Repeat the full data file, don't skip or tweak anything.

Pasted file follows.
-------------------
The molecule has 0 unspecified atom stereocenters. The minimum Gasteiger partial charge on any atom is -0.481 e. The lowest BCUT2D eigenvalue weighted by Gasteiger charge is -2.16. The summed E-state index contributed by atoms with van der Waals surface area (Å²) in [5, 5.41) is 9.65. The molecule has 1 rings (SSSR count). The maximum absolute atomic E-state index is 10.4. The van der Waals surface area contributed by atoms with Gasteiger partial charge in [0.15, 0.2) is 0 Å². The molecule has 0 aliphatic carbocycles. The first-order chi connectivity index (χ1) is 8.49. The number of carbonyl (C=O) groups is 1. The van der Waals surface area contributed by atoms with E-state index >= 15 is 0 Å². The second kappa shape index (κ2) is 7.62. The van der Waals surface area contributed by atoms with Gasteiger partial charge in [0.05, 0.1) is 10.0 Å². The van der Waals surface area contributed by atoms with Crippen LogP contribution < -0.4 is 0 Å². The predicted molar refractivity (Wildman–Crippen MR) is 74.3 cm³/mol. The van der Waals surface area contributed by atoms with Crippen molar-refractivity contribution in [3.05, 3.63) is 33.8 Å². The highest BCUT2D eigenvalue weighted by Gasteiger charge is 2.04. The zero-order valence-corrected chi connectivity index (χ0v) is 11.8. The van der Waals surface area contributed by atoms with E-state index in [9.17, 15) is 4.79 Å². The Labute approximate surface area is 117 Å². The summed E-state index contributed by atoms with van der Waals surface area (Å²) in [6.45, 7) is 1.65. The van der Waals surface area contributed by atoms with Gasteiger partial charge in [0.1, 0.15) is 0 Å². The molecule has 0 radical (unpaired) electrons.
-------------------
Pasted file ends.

The molecule has 0 unspecified atom stereocenters. The minimum Gasteiger partial charge on any atom is -0.481 e. The lowest BCUT2D eigenvalue weighted by Gasteiger charge is -2.16. The summed E-state index contributed by atoms with van der Waals surface area (Å²) in [5, 5.41) is 9.65. The molecule has 1 rings (SSSR count). The maximum absolute atomic E-state index is 10.4. The van der Waals surface area contributed by atoms with Gasteiger partial charge in [0.15, 0.2) is 0 Å². The molecule has 0 aliphatic carbocycles. The first-order chi connectivity index (χ1) is 8.49. The number of carbonyl (C=O) groups is 1. The van der Waals surface area contributed by atoms with E-state index >= 15 is 0 Å². The second kappa shape index (κ2) is 7.62. The van der Waals surface area contributed by atoms with Gasteiger partial charge in [0.05, 0.1) is 10.0 Å². The van der Waals surface area contributed by atoms with Crippen LogP contribution < -0.4 is 0 Å². The predicted molar refractivity (Wildman–Crippen MR) is 74.3 cm³/mol. The van der Waals surface area contributed by atoms with Crippen molar-refractivity contribution in [3.05, 3.63) is 33.8 Å². The highest BCUT2D eigenvalue weighted by Gasteiger charge is 2.04. The zero-order valence-corrected chi connectivity index (χ0v) is 11.8. The van der Waals surface area contributed by atoms with E-state index in [9.17, 15) is 4.79 Å². The Labute approximate surface area is 117 Å². The summed E-state index contributed by atoms with van der Waals surface area (Å²) in [6.45, 7) is 1.65. The van der Waals surface area contributed by atoms with Gasteiger partial charge in [0.1, 0.15) is 0 Å². The molecule has 0 radical (unpaired) electrons.